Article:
For the Palestinians

Not one more refugee, not one more concession. Arab leaders must recognise and honour the will of the Arab nation that believes in an Arab Palestine, writes Gamil Mattar*

The Riyadh Arab summit was unequivocal in its affirmation of certain principles, or so we thought. The general feeling was that the summit had taken to heart the condition of the Arab people, and the most wronged segment in particular, who, to put it mildly, are at the end of their tether. It was not just Arabs who took this impression from statements and speeches that preceded, accompanied and followed the summit. The West did too, judging from some negative reactions emanating from Washington and elsewhere that reflect Zionist influence.

But then, some organ of the Arab League announced that two Arab states with relations with Israel have been charged with going to Israel to explain the Arab peace initiative to officials there. The gesture, it was said, would be a way of kick-starting direct negotiations. I was not surprised by the announcement, but many Arabs, even some of the most informed, were. They were surprised for at least a couple of reasons.

First, they had not imagined that Arab leaders would let current opportunities to push their case, slip through their hands. These opportunities are many and quite powerful. And they come presented in a nice tidy basket, which contains the American quagmire in Iraq, Israel’s domestic problems, and Iran’s nuclear capacities conflict, which, if handled correctly, could be brought to the service of the rights and causes of the peoples of this region. Somewhere in that basket, too, is the current mood of the Arab people, who have used various means on numerous occasions to voice their deep longing for renewed confidence in themselves, their culture, and their governments.

A second reason for the surprise was that, whether out of principle or by convention or merely for fear of its reputation, the Arab League has never spoken directly to Israel. So no one had anticipated that an Arab League body would form a delegation of some of its members, and give it the assignment of talking to Israel. The two members in question could have gone on their own, or even together, in their capacity as sovereign governments with relations with Israel keen to step forward to help out the Arab League. But that is not what happened. Another purpose was in mind, and it is increasingly evident that this purpose was, as Secretary of State Condoleezza Rice put it recently, to help Israel publicly acknowledge that it had practiced in Israel; of a government held up by the West as a bastion of democracy when, in fact, it is a democracy for its Jewish citizens only; of a state that is secular on the surface but religious in essence, and religiously extremist at that. Bishara is the living proof of the fallacy of the Israeli narrative of the origins of the Palestinian Diaspora. Few abroad know that Bishara’s freedom and very life are in jeopardy if he returns to Israel. In other words, few abroad realise that he has become another of the millions of Palestinian refugees scattered against their own volition. So what are we going to do about him? Are we going to let him wander, receiving commiserations and encouragement from some, while others among us hint at the possibility of concessions on the refugee question? Are we going to signal to thousands of Palestinian victims of racism in Israel who are deprived of the hope of a safe and secure future that we will sit on our hands when they too find themselves in need of refuge?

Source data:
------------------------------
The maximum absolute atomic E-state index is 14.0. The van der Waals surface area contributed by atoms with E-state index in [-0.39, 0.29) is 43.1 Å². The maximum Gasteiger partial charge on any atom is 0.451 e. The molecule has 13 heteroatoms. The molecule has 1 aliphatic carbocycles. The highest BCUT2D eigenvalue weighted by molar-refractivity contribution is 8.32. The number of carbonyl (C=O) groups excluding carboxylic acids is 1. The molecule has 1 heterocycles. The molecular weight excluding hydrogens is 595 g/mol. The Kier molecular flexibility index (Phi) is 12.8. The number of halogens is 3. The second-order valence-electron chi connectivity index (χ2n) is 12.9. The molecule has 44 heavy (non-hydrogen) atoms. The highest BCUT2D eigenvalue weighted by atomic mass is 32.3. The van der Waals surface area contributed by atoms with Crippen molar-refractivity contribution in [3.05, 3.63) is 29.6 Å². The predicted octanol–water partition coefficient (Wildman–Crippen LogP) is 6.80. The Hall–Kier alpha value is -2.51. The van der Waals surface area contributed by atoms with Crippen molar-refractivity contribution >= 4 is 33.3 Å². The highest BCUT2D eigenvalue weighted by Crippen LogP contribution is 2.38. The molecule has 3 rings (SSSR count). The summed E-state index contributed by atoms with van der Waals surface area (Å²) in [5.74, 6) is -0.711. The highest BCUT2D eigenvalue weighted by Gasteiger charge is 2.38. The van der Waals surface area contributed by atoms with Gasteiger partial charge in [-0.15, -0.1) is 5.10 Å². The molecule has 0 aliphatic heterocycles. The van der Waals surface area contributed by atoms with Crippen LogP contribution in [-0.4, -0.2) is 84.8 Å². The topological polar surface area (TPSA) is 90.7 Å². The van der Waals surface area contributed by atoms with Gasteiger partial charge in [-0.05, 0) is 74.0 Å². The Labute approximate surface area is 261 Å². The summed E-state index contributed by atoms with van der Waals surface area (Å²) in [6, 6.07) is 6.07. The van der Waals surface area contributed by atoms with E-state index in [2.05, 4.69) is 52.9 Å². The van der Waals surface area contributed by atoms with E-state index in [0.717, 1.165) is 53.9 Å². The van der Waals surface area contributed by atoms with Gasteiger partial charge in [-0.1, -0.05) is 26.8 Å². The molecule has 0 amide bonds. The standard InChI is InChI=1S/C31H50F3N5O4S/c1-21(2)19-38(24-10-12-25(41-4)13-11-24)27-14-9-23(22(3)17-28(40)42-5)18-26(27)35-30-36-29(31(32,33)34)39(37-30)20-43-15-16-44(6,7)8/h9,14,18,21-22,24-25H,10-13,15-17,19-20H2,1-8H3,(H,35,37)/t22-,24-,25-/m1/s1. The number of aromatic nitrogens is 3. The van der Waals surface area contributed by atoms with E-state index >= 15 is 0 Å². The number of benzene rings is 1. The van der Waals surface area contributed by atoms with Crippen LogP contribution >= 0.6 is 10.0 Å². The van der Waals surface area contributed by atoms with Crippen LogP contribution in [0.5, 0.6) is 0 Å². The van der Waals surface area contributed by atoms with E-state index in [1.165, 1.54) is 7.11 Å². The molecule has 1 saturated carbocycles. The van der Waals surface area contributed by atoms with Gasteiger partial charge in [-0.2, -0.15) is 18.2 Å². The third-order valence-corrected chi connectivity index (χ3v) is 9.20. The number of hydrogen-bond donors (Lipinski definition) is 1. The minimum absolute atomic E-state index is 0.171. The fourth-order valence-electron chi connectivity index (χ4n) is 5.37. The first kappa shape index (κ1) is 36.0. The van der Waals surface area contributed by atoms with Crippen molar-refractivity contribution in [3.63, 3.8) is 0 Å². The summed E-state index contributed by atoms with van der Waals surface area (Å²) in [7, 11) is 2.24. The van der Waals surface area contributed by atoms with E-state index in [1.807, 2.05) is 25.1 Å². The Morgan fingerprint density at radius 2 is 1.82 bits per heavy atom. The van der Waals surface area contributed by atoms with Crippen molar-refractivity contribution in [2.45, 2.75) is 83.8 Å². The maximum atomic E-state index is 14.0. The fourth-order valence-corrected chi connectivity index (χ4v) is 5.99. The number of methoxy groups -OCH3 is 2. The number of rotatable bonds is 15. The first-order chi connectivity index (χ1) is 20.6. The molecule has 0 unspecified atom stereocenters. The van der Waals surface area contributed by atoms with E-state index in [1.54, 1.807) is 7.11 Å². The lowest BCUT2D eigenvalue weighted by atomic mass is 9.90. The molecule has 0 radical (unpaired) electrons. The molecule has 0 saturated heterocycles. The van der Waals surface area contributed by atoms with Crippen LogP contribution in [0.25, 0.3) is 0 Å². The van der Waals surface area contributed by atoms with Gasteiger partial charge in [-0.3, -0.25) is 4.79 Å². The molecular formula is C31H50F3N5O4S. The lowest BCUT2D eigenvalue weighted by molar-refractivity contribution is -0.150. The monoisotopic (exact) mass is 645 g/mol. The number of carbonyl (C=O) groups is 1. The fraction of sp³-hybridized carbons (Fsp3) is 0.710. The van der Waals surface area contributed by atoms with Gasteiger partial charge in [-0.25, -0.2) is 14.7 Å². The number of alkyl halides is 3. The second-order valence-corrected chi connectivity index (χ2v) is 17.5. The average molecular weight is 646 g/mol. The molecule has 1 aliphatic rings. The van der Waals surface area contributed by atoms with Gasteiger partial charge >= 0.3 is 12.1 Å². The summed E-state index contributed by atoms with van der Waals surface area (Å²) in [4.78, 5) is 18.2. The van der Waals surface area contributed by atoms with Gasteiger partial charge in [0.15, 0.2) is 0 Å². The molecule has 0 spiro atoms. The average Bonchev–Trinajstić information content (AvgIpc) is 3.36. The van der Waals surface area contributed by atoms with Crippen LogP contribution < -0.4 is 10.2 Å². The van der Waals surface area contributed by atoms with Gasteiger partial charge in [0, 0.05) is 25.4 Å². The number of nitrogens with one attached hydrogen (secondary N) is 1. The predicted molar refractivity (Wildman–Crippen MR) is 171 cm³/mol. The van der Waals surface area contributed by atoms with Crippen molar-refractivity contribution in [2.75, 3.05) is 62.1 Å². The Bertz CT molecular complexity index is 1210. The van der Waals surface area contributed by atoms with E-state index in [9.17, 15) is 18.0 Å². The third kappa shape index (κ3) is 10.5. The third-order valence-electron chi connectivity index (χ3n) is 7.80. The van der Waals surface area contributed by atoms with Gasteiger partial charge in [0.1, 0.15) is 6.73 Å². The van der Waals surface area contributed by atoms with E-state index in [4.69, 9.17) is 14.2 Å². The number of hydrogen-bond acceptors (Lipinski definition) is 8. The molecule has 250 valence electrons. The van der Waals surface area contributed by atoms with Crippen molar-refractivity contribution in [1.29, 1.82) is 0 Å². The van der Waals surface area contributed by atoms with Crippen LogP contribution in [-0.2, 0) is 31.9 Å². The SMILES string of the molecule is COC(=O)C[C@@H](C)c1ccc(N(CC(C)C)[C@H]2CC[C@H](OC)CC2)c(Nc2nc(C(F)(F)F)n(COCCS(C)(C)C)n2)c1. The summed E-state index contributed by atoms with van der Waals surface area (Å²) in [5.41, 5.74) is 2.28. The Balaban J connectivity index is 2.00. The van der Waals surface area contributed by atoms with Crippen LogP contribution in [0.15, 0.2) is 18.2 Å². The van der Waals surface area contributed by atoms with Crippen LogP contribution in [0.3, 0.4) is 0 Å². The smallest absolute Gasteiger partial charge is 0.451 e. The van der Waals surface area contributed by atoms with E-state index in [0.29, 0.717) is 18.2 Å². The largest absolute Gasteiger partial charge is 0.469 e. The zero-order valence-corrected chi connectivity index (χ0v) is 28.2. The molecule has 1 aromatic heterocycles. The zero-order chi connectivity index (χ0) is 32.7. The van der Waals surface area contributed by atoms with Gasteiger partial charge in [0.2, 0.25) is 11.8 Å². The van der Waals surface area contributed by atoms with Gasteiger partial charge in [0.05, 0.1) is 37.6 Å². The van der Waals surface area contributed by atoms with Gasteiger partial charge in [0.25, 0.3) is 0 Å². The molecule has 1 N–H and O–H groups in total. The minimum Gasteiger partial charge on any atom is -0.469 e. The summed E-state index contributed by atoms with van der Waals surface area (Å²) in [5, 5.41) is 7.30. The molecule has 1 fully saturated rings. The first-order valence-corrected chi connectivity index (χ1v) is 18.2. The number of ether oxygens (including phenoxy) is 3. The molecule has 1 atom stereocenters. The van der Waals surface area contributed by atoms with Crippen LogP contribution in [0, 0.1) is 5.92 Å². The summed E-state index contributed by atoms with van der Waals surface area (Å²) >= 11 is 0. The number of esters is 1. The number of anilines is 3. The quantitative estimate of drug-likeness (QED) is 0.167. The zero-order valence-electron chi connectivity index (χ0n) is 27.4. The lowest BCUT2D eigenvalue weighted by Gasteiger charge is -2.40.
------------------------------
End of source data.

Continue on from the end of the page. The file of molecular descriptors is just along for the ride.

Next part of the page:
I feel doubly sorry for Bishara. I feel sorry for what lies ahead for him, whatever country he chooses as his refuge, for I fear that the forcefulness of his personality and academic rigour, and his ideological and political outlook will court any number of problems wherever he resides in the Arab world. On top of this, he will be carrying his sense of duty towards the hundreds of Palestinians inside Israel who understood very clearly the implicit message of the Bishara case, and who are now psychologically girding themselves for a horrendous drive on the part of Israeli authorities to generate another Palestinian exodus.

We are facing a situation that flagrantly jars with our expectations from the Riyadh Arab summit. We were looking forward to a respite to contemplate the sources of our weakness and possible means of bolstering ourselves internationally, by drawing, for example, on our relations with Africa and Iran. This, we hoped, would be followed by some movement in the direction of a “revival” in Arab diplomacy, a form of Intifada that would reflect some of the pent up frustration and anger in Arab capitals. The opportunities were there and they were essential. I think they still are. Perhaps it is not too late.

* The writer is director of the Arab Centre for Development and Futuristic Research.

SOURCE: Al-Ahram

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